Aurora school board members signaled Tuesday that a struggling district-run elementary school could get another chance to improve before the board considers the unprecedented step of turning it over to a high-performing charter school network.
The school district staff recommended that Denver-based Rocky Mountain Prep take over Fletcher Community School in fall 2016. The new charter school would begin with a small group of preschoolers and add a new grade level each year.
But the board raised a variety of concerns and asked the district and charter to return to its June 21 meeting with an updated charter application and contract.
Fletcher has struggled academically since it opened in 2000. Munn has previously said he thinks the district has done all it could to try and help the school, to no avail.
Board of Education Vice President Dan Jorgensen, who supports Munn’s proposal, said he wanted to see specific contract language before voting.
One concern that needed to be addressed in the contract, he said, included assurances that the charter school would accept all children within the Fletcher boundary. Some Fletcher parents think that if Rocky Mountain Prep takes over, the school may not accept their children for any number of reasons, including behavioral issues.
James Cryan, CEO of Rocky Mountain Prep, told the board that he had every intention of taking RMP students and the students who are in the Fletcher school boundary.
Board member Barbara Yamrick also was hesitant about Rocky Mountain Prep taking over Fletcher.
“I feel as though it’s too fast, too much,” she said. She and other board members suggested the idea of the charter school operating in Aurora, but not at Fletcher.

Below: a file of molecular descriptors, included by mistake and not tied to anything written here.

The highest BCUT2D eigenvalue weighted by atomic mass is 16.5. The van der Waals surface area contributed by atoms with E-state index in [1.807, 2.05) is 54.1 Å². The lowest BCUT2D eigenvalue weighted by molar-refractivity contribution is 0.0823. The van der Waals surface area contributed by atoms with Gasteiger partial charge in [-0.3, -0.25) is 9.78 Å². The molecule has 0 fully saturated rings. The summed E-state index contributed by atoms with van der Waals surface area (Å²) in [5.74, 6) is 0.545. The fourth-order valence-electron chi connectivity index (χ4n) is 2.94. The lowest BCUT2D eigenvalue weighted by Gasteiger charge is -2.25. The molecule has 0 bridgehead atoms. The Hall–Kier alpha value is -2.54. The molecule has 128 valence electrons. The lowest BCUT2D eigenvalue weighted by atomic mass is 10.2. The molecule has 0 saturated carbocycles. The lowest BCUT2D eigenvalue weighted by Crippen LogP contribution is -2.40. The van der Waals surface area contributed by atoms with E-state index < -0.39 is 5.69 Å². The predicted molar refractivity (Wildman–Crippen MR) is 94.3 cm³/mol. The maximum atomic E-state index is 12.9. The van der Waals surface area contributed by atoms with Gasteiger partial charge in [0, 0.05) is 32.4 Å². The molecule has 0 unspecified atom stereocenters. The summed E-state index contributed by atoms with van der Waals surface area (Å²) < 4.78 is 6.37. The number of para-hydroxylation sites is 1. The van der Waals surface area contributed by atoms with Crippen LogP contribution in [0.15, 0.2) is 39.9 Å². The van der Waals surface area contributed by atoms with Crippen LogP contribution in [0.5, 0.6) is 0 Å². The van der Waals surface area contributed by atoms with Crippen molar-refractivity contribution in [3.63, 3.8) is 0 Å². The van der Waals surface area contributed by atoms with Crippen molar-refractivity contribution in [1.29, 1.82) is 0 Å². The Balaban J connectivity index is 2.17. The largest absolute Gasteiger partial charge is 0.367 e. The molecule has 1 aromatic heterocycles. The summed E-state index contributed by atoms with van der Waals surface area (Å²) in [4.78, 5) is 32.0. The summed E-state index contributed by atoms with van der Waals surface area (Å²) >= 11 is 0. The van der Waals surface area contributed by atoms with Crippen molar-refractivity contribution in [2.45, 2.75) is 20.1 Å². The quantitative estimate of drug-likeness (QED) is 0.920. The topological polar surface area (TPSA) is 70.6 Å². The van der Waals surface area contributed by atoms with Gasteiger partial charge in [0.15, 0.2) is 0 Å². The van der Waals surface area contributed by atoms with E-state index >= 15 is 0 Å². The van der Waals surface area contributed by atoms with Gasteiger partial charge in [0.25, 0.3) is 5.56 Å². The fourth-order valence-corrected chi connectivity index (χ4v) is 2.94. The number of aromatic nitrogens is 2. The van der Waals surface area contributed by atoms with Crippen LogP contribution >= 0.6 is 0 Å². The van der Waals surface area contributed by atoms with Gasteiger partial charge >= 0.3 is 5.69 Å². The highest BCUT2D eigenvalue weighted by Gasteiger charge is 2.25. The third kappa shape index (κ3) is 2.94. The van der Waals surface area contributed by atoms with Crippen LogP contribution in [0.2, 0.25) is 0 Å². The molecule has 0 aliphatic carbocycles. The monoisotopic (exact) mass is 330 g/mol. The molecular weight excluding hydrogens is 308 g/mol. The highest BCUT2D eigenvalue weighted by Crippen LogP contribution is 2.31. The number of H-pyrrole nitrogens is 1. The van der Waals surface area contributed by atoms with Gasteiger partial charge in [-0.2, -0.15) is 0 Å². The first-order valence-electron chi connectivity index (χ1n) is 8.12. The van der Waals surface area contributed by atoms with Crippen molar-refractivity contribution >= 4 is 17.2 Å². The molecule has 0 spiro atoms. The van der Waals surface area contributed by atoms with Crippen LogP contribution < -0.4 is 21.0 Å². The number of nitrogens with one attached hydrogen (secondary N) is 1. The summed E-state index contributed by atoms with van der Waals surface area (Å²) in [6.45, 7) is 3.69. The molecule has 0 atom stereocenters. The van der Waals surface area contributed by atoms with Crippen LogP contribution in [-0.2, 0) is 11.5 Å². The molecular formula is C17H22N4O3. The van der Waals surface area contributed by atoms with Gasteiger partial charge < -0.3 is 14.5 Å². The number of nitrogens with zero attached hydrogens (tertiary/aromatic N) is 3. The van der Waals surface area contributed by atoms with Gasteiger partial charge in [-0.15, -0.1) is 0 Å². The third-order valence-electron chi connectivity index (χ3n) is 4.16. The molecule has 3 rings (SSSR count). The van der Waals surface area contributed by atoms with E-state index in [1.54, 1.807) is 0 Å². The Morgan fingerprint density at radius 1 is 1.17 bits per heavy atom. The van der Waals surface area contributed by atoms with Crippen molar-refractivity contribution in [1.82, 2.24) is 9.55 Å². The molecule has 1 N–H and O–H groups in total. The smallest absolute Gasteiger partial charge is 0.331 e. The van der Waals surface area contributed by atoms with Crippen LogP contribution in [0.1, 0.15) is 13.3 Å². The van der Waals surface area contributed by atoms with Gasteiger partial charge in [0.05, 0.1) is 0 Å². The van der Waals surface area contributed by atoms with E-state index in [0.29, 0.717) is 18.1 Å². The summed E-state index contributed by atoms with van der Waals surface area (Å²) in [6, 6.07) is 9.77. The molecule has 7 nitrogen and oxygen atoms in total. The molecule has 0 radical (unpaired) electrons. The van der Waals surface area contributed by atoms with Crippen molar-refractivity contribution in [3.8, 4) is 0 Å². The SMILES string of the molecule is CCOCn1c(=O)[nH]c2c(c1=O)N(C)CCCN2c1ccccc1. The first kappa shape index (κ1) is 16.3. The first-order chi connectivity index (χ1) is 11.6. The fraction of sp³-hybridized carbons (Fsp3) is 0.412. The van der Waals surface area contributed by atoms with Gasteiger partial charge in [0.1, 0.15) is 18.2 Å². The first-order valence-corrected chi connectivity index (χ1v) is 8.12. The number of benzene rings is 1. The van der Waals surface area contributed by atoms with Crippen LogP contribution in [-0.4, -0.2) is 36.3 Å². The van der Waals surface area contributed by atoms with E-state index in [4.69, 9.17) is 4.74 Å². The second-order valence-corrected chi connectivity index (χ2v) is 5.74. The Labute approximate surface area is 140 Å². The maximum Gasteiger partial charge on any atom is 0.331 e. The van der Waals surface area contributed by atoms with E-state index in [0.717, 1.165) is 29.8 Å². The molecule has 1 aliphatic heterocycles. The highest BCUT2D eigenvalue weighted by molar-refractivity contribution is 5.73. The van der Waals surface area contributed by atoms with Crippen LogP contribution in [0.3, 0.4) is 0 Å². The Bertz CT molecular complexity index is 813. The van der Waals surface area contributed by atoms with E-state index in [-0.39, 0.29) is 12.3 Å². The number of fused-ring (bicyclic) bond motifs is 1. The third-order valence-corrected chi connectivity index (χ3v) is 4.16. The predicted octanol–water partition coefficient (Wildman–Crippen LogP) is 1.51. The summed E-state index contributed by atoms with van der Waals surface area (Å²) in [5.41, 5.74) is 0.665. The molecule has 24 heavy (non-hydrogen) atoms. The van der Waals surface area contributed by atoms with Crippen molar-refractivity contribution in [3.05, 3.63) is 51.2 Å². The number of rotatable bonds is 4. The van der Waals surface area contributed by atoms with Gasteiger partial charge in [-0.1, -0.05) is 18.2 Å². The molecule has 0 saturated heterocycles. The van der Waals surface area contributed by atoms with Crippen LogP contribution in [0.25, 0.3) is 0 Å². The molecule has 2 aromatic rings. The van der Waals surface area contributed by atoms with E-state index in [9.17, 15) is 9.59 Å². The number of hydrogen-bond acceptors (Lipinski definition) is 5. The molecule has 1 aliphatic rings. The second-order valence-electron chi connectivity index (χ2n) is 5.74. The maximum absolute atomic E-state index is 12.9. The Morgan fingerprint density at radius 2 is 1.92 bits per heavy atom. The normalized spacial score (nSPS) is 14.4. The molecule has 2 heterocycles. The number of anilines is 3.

At the board’s June 21 meeting, Rocky Mountain Prep is scheduled to present plans for how it would like to use the building, and also make clear in its application it would serve all kids in the Fletcher boundary.
One former Colorado legislator spoke in support of turning the elementary school over to the charter school network, which operates two campuses in Denver and outperforms many schools on state tests.
“There comes a point where a failing public school must change or go away,” said Bob Hagedorn, a former Democratic state legislator who represented Aurora. “Rocky Mountain Prep has the reputation, it has the resume. I ask that you give them the chance.”
Abby Ciollo, who teaches at Fletcher, spoke in defense of keeping the school under district control. She values the ties the school has to the surrounding area, and thinks that a charter school can’t replicate the bond that she and the other teachers have.
“We care about what our kids want, what we want, and what the community needs to thrive,” she said, referring to the current staff.
Correction: An earlier version of this article incorrectly reported the Aurora school board had approved Rocky Mountain Prep’s charter application. It also incorrectly reported the district’s recommendation that the charter open in 2017. This article has also been updated to better reflect board member Dan Jorgensen’s request regarding Rocky Mountain Prep.